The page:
Tuesday 21 November 2017

On Blu-ray - David Hare reports on the arrival of two, and soon three, of Anthony Mann's great film noirs HE WALKED BY NIGHT, T-MEN and RAW DEAL

Coming fast on the heels of Melville's great hymn to solitude, with Jef in Le Samourai, here is the grandfather of existential and moral solitude in American cinema, Anthony Mann. Amongst the solitary men and relatively few women who populate Anthony Mann's universe, the first three screens are the very beautiful face of Richard Basehart as a sociopathic impulse killer in Mann's second Eagle Lion Noir with colleague and co-auteur, the titanic DP John Alton,  He Walked by NIght (1948.)

The fourth screen (below) from the same movie posits a contrapuntal, equally beautiful, face in solitary repose, of Scott Brady as the cop. Basehart's nemesis. Viewers with sharp eyes might spot in Brady's face the genetic DNA for the great psychotic badman, Lawrence Tierney, in fact Brady's brother, who played some of the heaviest, most perverse bad boys in Dark cinema, and apparently in life.

Screen five comes in two planes lit with a typically single light source by Alton, showing newcomer geekboy and future Dragnet Maestro, Jack Webb (right) fooling around with some nitroglycerine while a drily composed Roy Roberts looks on with Zen blankness. Final two screens are again lit with a single light source from the 1947 quasi procedural T-Men. This was Mann's and Alton's first picture together and the first title released by newly formed and short lived Eagle Lion Pictures.

The last two screens are among the always analytically fascinating two shots of men in Mann's films, with their innate simmering violence, competition, threat and attraction. The only single element in the frame, in addition to the actors, is the light from the floor, and the low angle which amplifies and enhances it, and the relationship between the characters is inevitably perilous, ultimately lethal, an effect purely expressed with such elemental means.

The steam room scene in T-Men relates to a similar steam room killing but one with much more explicit homo text in Don Siegel's great The Lineup ten years later in 1958 in which Eli Wallach allows himself to be picked up for sex by William Leslie before shooting him after extracting the information he needs about a missing drug cache.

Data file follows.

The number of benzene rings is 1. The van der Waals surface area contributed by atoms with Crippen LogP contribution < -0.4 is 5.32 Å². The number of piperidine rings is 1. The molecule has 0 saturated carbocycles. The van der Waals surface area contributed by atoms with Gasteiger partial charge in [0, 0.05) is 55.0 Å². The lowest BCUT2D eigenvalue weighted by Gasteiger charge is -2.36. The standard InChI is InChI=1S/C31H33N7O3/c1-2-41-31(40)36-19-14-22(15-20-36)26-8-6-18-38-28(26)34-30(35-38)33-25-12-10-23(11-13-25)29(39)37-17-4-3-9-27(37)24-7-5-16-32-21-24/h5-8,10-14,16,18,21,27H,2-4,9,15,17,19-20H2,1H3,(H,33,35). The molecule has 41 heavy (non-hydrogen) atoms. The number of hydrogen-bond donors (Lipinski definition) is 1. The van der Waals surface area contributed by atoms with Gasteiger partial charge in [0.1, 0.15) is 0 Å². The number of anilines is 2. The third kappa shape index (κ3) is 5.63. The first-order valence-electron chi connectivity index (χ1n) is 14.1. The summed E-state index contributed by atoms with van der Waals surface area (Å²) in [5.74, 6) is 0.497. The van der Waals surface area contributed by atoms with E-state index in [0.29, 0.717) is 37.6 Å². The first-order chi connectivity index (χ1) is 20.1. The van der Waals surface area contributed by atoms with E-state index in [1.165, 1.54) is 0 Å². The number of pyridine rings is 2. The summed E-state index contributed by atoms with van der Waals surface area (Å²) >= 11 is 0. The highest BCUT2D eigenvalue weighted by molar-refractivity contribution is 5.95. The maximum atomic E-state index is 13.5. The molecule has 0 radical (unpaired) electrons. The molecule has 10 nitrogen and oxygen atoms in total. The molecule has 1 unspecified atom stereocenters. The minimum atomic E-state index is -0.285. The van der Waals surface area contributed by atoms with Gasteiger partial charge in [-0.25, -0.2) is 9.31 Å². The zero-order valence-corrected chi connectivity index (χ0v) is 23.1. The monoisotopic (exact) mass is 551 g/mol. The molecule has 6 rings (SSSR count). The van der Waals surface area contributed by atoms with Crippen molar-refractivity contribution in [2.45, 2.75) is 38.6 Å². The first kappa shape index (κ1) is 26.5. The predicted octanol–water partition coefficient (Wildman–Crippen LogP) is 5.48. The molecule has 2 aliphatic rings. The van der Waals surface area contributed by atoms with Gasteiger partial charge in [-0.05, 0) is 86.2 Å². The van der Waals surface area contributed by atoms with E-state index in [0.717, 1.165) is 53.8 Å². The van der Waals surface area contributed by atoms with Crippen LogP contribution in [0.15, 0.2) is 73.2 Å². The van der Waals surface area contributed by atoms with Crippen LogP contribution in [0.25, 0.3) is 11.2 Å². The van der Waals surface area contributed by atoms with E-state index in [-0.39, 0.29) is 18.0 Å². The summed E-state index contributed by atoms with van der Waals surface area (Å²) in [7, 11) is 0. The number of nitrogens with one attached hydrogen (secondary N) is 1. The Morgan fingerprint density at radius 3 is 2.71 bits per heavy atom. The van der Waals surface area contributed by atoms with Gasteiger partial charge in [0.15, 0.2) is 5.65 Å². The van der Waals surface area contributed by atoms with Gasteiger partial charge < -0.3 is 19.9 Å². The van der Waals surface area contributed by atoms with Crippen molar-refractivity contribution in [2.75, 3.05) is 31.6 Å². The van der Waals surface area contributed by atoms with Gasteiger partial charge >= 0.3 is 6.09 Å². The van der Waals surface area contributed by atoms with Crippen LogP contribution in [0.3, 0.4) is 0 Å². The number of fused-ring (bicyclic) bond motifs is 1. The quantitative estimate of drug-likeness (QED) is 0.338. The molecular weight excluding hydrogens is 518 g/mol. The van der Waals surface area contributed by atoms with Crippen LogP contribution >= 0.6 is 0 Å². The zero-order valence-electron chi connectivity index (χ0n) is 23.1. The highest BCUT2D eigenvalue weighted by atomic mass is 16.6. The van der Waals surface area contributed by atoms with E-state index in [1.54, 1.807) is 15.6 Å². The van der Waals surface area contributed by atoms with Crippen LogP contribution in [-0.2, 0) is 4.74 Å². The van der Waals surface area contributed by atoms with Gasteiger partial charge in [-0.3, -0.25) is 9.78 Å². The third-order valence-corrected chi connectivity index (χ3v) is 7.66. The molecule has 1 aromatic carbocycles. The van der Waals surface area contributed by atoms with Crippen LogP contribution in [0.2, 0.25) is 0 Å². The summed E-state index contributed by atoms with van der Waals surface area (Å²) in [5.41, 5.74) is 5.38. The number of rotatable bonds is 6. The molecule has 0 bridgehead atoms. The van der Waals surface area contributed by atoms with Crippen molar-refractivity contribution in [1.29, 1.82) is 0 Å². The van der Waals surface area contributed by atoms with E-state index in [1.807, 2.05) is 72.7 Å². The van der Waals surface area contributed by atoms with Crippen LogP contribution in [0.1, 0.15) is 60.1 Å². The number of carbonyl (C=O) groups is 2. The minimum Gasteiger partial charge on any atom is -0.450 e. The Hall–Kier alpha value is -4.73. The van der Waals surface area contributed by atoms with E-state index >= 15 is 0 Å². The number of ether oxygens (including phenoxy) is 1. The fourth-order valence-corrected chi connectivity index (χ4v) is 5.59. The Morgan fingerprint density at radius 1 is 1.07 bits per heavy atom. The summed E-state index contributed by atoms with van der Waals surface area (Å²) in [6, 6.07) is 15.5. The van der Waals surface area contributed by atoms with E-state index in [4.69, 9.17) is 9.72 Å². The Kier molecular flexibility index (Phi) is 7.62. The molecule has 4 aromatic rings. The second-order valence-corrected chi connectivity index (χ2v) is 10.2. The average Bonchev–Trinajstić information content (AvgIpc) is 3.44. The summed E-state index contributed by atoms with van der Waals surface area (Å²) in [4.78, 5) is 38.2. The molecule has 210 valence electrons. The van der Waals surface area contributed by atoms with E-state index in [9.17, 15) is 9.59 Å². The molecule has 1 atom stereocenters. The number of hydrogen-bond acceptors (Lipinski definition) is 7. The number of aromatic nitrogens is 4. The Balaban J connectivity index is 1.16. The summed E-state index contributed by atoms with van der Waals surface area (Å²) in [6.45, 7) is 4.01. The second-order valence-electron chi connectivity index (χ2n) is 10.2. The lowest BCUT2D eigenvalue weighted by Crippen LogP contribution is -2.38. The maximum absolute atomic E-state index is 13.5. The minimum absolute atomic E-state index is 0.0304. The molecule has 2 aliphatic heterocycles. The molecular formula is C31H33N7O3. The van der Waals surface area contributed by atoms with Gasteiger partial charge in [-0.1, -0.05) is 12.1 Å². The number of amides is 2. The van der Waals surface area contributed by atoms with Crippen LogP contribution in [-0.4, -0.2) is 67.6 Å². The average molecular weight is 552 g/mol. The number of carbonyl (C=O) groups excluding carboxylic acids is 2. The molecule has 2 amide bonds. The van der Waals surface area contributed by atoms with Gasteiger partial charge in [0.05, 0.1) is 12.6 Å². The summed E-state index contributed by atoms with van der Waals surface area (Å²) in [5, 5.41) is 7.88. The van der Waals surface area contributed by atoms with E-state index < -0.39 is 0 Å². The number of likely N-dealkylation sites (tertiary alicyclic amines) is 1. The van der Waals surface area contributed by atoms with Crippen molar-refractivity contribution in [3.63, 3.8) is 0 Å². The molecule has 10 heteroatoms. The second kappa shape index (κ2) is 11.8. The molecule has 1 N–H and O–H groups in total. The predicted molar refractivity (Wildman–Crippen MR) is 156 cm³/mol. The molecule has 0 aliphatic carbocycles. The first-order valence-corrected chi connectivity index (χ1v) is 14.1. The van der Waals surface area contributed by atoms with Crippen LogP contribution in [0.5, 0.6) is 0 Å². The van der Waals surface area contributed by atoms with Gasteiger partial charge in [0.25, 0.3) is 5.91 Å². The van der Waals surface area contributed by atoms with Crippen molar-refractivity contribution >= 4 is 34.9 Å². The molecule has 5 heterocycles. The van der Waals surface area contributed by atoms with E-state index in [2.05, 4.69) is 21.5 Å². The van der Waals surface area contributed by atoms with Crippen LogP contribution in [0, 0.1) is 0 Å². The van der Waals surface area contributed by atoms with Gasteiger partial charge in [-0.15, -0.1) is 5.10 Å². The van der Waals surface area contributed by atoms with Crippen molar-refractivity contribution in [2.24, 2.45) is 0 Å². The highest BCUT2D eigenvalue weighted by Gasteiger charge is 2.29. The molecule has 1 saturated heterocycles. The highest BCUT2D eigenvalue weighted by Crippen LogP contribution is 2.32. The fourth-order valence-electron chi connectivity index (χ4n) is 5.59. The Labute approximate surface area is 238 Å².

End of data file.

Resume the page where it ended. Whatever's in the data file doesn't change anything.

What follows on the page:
Mann's films and especially these first two Noirs are very centrally related to 40s maleness and a male "ethos" engaging with violence, identity submission and power, and they are underlined by their director's thematic obsession, solitude. Just as Melville's great work will resonate two decades later with Delon, Belmondo and Yves Montand in similar leads. Only in Mann's third great Noir with Alton, and my favorite, Raw Deal (1949), the great solitary character is a woman, played by the sublime Claire Trevor, one of two women sexually enthralled by Dennis O'Keefe's Joe, a convict who plays homme fatale to her and his case worker Marsha Hunt. Mann gives Claire Trevor, one of my favorite actors, the last great Mizoguchian high angle crane shot, filmed by Alton from way above the set with just enough light to identify the now static action as Claire is returned to her solitude, slumped over the body of her dead Joe. Raw Deal is one of the greatest Noirs for me, and Claire's is one of the greatest female performances in American movies.